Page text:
Modern Days and Stoicism

Live each day as if it were your last – Marcus Aurelius

Over the last year, I have got increasingly more interested in the Stoic philosophical school. Life throwing challenges at you and application of mindfulness on a daily basis may prove difficult. Solutions and frameworks that can better aid you in these situations have been on my search radar for quite a while. Buddhism and Mindfulness are one of those frameworks that can greatly aid you coming from the Eastern Schools of thought. In the West, Stoicism is a philosophical school that covers many of the areas of study and practice by Buddhism with its own unique practices, values and beliefs about everyday life and adversity.

Stoicism was the ancient Greek and Roman philosophy founded in the last decades of the fourth century BCE by a merchant, Zeno of Citium (modern Cyprus). Born out of adversity and challenge the unique outlook of this school of thought on resilience, moderation and mindfulness aid the learner and practitioner to overcome obstacles in their daily life. You might compare Stoicism to the slightly earlier philosophy of Buddhism in India, which was also about inner peace, or Confucianism and Taoism in China, which had some similar ideas about balance and moderation. The Stoics were a group of philosophers who first began teaching their ideas in the Hellenistic period. Original Stoics included Seneca the Younger, Epictetus, Marcus Aurelius, Chryssipus among others. Notable modern-day Stoic writers and readers of this school are Ryan Holiday, Tim Ferriss and Bill Clinton.

The Stoics had a number of core values and beliefs about how one had to carry himself through life into his/her behaviour, daily actions & thoughts. Simplicity and generosity must be demonstrated by the individual while always acting with integrity. Through self-control one has to be tolerant, curious and open to new ideas and behaviours as long as they don’t overstep the core values of the school.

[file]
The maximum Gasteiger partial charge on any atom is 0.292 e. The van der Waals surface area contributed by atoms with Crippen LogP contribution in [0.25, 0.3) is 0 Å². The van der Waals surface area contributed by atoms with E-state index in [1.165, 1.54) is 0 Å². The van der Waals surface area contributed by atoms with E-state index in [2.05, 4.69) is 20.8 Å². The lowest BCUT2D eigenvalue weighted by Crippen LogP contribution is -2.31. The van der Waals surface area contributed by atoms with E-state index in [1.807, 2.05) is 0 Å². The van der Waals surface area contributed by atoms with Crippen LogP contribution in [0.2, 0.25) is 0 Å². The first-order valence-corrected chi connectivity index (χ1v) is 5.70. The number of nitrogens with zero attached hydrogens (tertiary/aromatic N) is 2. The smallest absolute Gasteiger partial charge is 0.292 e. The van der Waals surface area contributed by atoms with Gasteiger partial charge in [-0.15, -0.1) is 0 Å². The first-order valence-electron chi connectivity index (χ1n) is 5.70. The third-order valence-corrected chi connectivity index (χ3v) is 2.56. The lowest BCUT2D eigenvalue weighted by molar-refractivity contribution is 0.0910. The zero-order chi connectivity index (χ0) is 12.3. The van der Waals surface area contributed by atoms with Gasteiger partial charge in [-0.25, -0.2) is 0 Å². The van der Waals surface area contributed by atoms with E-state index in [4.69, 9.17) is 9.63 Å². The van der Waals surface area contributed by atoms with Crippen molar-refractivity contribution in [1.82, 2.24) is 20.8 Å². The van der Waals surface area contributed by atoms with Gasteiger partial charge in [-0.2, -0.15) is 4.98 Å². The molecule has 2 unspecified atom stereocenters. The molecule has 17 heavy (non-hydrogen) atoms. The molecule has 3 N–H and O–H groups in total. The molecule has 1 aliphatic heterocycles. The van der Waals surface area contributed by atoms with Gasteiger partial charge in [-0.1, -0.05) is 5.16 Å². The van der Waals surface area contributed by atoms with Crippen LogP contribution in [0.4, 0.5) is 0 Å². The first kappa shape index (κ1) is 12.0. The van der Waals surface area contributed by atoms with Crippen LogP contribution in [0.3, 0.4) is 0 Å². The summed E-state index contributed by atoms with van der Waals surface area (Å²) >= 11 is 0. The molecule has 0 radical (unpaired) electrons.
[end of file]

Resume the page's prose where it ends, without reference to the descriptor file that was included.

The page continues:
The Stoics weren’t against earthly pleasures, food or intoxicating substances as long as one exercised control and moderation. Restraint of overindulging. The self-awareness and constant study of oneself and one’s actions would be crucial for developing confidence and maintaining humility through successes and failures alike. Finally, gratitude and compassion was a key to an accomplished and a happy life.

How does one practice Stoicism? There are a number of daily practices paired with the careful self-observation and compliance with the values and believes of this school of thought. Although one has to note that there is a certain flexibility to the ways one can interpret these teachings on the basis of the personal tolerance and situations one has faced. Hence this makes it a perfect framework to mould around a busy modern life.

Practising mindfulness and journalling are important parts of the daily practice. Marcus Aurelius wrote a journal addressed to himself.  To help him manage and restrain himself with a set of rules on a daily basis so that he can be the person who has become to be. Better, more just, more immune to temptation, wiser. Self-discipline, personal ethics, humility, self-actualization and strength, balance, modesty and moderation are the key factors to sobriety and level-headedness. Practising misfortune. A way of conditioning ourselves to bad times and failures during the good times of success and fortune.